Chamberlin and Moulton have formulated the planetesimal or spiral hypothesis as an attempt at a more rational explanation of the origin of the solar system.

According to this hypothesis, the solar system was, during a previous stage of its evolution, a great, flat, spiral nebula, made up of finely divided solid or possibly liquid particles called planetesimals, among which were scattered some larger masses. Each tiny particle and larger mass is considered to have traveled in its particular orbit or path about a central very large mass, the future sun. It is even suggested that the spiral nebula originated by disruption of one star by a swift-moving passing star. Each disrupted particle and large mass at first started straight for the large passing star, but because of the change of position of the latter the particles and larger masses were gradually pulled around so that their paths curved into spirals. Because of the crossing of paths, the larger masses or knots gradually increased in size by accretion of the small particles or planetesimals. Meteors, which now strike the Earth, are thought to be disrupted materials still being gathered in, though very slowly at present. After the passing star got well out of range, the spiral paths of the disrupted masses gradually changed to nearly circular, due to a wrapping-up process around the central body (sun) which then controlled the movements of both larger masses (future planets) and small masses (planetesimals).

According to this doctrine, the Earth was never in the form of a highly heated gas, nor was it ever necessarily hotter than now. Instead of beginning as a much larger body that has gradually diminished in size, the Earth steadily grew, up to a certain stage, by the ingathering of planetesimals. An increase in size caused the force of gravity to increase and this caused not only a steady contraction of the Earth’s matter but also a development of greater internal heat, The Earth has been getting smaller ever since the force of compression has predominated over the building-up process, because of the diminishing supply of planetesimals. Due to steadily increasing internal pressure and heat, the various gases, including water vapor, have been driven out of the Earth to form an atmosphere that has gradually become larger and denser. After sufficient accumulation of water vapor, condensation and rainfall took place; the waters of the Earth began to gather to form the oceans, and the ordinary geologic processes of erosion and deposition of strata were initiated. According to this view stratified rocks could have been formed very early in the history of the Earth, and in this connection, it is interesting to note that the oldest known rocks are actually of sedimentary origin.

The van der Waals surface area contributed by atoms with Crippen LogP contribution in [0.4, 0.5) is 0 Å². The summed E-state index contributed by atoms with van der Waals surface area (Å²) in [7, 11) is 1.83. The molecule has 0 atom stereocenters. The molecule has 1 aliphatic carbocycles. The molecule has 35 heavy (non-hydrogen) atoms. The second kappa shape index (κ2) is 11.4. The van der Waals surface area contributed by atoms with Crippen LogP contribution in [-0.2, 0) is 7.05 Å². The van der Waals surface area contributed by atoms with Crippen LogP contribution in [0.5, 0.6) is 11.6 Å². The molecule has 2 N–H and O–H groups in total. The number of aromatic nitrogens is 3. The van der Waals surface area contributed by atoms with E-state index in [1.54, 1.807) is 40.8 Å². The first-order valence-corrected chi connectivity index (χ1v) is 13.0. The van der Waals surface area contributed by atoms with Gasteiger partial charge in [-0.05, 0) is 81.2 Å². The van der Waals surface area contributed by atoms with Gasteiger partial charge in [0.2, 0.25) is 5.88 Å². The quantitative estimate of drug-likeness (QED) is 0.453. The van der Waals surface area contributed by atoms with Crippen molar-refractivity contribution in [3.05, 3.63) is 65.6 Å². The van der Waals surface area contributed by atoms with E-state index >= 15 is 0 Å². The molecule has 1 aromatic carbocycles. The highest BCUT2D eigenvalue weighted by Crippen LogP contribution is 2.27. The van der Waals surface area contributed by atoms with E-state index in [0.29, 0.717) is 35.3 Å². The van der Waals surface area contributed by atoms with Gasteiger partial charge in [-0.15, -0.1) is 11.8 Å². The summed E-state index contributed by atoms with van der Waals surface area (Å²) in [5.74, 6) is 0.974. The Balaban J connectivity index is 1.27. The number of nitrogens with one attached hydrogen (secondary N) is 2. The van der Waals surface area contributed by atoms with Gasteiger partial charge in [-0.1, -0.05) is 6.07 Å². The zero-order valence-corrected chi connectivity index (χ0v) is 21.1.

All the planets revolve in the same direction around the sun, and practically the same plane. For the most part, they also rotate in the same direction about their axes, although there are notable exceptions, such as Venus. The gravitational collapse of molecular clouds is widely believed to lead to star formation and it is likely that our solar system condensed from a collapsed, rotating cloud of gas and dust. Rotating disks of material are ubiquitous in space, occurring from planetary to galactic scales. A rotating disk is the signature of a self-gravitating system that has contracted in radius and amplified its angular velocity to preserve its total angular momentum. In a rotating protostar, the gravitational attraction everywhere will be towards the center of mass. But the centrifugal force will be directed normal to the axis of rotation. The resolved force vector will move gas and dust nearer to the median plane as the cloud contracts. This to the disk shape, which dissipates energy and minimizes collisions.

Gas particles remained scattered in the form of clouds called nebula in the infinite spaces before the birth of the universe. These clouds were thicker at some places. The gas and dust particles attracted each other ‘much more at the places where the cloud of gas and dust particles contacted and broke down into subunits of clouds which began to rotate around the center. The bulk of the material was concentrated at the center to form the stars. The sun was formed this way. Some dust and gaseous particles began to move around the center in the form of a disc with the sun as the nucleus. Due to the tremendous speed of the disc, dust particles and gases collided and united with one another to form the heavenly bodies which include planets, satellites, asteroids meteors, and numerous comets.

Leave a Comment

Your email address will not be published. Required fields are marked *